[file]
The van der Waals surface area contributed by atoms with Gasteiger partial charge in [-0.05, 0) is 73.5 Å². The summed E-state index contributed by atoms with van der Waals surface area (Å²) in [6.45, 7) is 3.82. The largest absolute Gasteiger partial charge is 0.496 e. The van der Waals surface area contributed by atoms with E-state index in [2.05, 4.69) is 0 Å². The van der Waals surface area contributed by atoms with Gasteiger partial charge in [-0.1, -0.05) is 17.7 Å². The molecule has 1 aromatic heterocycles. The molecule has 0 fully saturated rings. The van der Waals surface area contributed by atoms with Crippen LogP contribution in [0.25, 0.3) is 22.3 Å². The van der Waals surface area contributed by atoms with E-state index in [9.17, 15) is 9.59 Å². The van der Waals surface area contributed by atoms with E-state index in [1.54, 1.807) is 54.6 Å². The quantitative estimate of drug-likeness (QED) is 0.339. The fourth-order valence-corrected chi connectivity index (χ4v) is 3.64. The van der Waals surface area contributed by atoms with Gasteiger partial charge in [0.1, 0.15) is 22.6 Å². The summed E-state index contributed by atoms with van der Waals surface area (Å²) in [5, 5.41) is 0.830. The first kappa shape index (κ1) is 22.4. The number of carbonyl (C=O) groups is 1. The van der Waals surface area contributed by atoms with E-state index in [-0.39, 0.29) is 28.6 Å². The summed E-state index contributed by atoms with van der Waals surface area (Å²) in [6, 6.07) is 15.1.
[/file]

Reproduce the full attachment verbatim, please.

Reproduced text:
The van der Waals surface area contributed by atoms with Gasteiger partial charge in [-0.05, 0) is 73.5 Å². The summed E-state index contributed by atoms with van der Waals surface area (Å²) in [6.45, 7) is 3.82. The largest absolute Gasteiger partial charge is 0.496 e. The van der Waals surface area contributed by atoms with E-state index in [2.05, 4.69) is 0 Å². The van der Waals surface area contributed by atoms with Gasteiger partial charge in [-0.1, -0.05) is 17.7 Å². The molecule has 1 aromatic heterocycles. The molecule has 0 fully saturated rings. The van der Waals surface area contributed by atoms with Crippen LogP contribution in [0.25, 0.3) is 22.3 Å². The van der Waals surface area contributed by atoms with E-state index in [9.17, 15) is 9.59 Å². The van der Waals surface area contributed by atoms with E-state index in [1.54, 1.807) is 54.6 Å². The quantitative estimate of drug-likeness (QED) is 0.339. The fourth-order valence-corrected chi connectivity index (χ4v) is 3.64. The van der Waals surface area contributed by atoms with Gasteiger partial charge in [0.1, 0.15) is 22.6 Å². The summed E-state index contributed by atoms with van der Waals surface area (Å²) in [5, 5.41) is 0.830. The first kappa shape index (κ1) is 22.4. The number of carbonyl (C=O) groups is 1. The van der Waals surface area contributed by atoms with E-state index in [-0.39, 0.29) is 28.6 Å². The summed E-state index contributed by atoms with van der Waals surface area (Å²) in [6, 6.07) is 15.1.